Justia Civil Rights Opinion SummariesArticles Posted in Juvenile Law
Keefe v. State
The Supreme Court affirmed the judgment and sentence of the district court in this criminal case, holding that the district court adequately considered evidence of Defendant's post-offense rehabilitation under Miller v. Alabama, 567 U.S. 460 (2012), and imposed a constitutional sentence by striking a parole restriction.When he was seventeen years old, Defendant was charged with burglary and three counts of deliberate homicide. Defendant was convicted of all counts and sentenced to three consecutive life sentences without parole. Defendant later filed a successful postconviction petition seeking resentencing under Miller. After a resentencing hearing, the district court sentenced Defendant to three consecutive life terms at MSP without the possibility of parole. The Supreme Court remanded the case. On remand, the district court resentenced him to three life sentences and did not restrict Defendant's eligibility for parole. The Supreme Court affirmed, holding that the district court complied with the Court's instructions on remand in Keefe II and imposed a legal sentence. View "Keefe v. State" on Justia Law
In re C.A.R.A.
The Supreme Court vacated the judgment of the circuit court finding that Juvenile committed acts that would constituted first-degree statutory sodomy if committed by an adult, holding that the circuit court erroneously declared and applied the law in admitting two-way video testimony, in violation of Juvenile's right to confrontation.Prior to his adjudication hearing, Juvenile filed an objection to a virtual adjudication and request to appear in person, arguing that he had a constitutional and statutory right to face-to-face confrontation of witnesses against him. The objection was overruled, and the court held the hearing in a "hybrid" format that utilized videoconferencing technology due to the COVID-19 pandemic. After the hearing, the circuit court sustained the allegation of first-degree statutory sodomy beyond a reasonable doubt. The Supreme Court vacated the judgment, holding that the circuit court's general statements concerning COVID-19 did not satisfy the requisite standard for admitting two-way video testimony, in violation of Juvenile's confrontation rights. View "In re C.A.R.A." on Justia Law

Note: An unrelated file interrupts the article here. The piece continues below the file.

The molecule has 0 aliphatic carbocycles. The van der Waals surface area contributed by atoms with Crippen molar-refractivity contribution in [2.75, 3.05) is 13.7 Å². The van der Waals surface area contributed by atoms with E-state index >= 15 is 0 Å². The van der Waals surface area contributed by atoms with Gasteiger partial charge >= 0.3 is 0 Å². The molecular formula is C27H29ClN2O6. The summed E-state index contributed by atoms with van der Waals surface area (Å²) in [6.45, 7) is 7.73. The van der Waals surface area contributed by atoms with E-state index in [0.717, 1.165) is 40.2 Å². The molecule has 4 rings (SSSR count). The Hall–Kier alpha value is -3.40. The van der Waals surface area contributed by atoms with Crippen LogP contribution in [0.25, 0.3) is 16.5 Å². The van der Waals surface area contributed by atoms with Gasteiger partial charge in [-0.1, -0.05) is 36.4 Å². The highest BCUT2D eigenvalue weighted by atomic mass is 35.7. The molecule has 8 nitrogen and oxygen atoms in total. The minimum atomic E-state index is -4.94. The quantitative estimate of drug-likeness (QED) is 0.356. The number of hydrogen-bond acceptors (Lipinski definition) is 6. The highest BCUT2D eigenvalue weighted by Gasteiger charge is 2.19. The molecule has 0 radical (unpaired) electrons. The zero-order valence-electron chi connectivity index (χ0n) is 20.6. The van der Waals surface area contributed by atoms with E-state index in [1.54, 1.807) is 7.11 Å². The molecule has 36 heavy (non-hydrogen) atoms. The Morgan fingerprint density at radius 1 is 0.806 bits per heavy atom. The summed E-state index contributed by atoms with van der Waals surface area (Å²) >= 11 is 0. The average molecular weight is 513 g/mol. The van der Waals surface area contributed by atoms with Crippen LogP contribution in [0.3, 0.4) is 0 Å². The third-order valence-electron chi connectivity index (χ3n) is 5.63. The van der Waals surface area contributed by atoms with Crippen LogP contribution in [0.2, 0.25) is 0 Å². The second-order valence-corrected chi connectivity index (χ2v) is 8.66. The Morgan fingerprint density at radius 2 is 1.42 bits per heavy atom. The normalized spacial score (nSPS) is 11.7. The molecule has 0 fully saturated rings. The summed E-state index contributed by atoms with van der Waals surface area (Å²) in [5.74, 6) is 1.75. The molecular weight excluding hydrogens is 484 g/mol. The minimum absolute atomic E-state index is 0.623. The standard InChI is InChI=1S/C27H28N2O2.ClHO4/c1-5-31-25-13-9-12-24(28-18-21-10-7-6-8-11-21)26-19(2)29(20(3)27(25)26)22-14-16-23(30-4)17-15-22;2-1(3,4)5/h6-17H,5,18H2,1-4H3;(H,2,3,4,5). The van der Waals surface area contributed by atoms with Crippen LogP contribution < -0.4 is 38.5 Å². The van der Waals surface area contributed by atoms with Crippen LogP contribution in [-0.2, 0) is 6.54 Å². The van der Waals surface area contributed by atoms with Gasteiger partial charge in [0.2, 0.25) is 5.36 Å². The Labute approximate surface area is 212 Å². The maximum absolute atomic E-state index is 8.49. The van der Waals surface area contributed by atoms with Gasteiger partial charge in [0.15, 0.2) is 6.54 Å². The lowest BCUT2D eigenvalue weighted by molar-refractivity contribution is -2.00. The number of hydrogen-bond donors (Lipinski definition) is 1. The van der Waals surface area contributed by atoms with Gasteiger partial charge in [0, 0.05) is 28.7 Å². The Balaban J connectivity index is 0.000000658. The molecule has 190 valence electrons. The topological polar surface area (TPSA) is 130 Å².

People v. Jones
Jones was a juvenile in 2000 when he pled guilty to first-degree murder and was sentenced to 50 years in prison pursuant to a fully negotiated plea agreement. After unsuccessfully petitioning for postconviction relief, Jones sought leave to file a successive postconviction petition alleging his sentence violated the eighth amendment protections in the Supreme Court’s “Miller v. Alabama” decision.The appellate court affirmed the denial of his motion, finding that Jones’ claims did not invoke the protections provided to juveniles in Miller. The Illinois Supreme Court affirmed. Miller’s additional protections for juvenile offenders apply only when a trial court lacks or refuses to use discretion in sentencing a juvenile offender to life, or to a de facto life, sentence. The mandatory sentencing scheme that applied in Illinois at the time he was sentenced was never applied to Jones. By entering a plea agreement, a defendant forecloses any claim of error. A voluntary guilty plea waives all non-jurisdictional errors or irregularities, including constitutional ones. Jones has not claimed that the state engaged in any misrepresentation or committed any misconduct. View "People v. Jones" on Justia Law
Y.C. v. Superior Court
A wardship petition charged Y.C., then 17 years old, with assault with a firearm, carrying a loaded firearm, and possession of a firearm by a minor. Y.C. allegedly shot a suspected rival gang member in the leg. Arrested, Y.C. was taken to the Juvenile Assessment Center, where he met with a probation officer and invoked his Miranda rights. Y.C. agreed to participate in a mental health assessment conducted by a family therapist, pursuant to an established protocol of the Juvenile Services Division of the San Mateo County Probation Department. The therapist provided a summary of her interview to the probation department, which included the summary in a report provided to the juvenile court at Y.C.’s detention hearings.The court of appeal dismissed Y.C.’s writ petition as moot to the extent that it sought relief relating to his detention During the pendency of the proceeding, Y.C. entered a change of plea and was released from detention. The court otherwise denied the petition, rejecting arguments that the disclosure of the assessment interview to the probation department and juvenile court, and its use at his detention hearings, violated his constitutional right against self-incrimination and his right to counsel, as well as HIPAA and California’s Confidentiality of Medical Information Act. View "Y.C. v. Superior Court" on Justia Law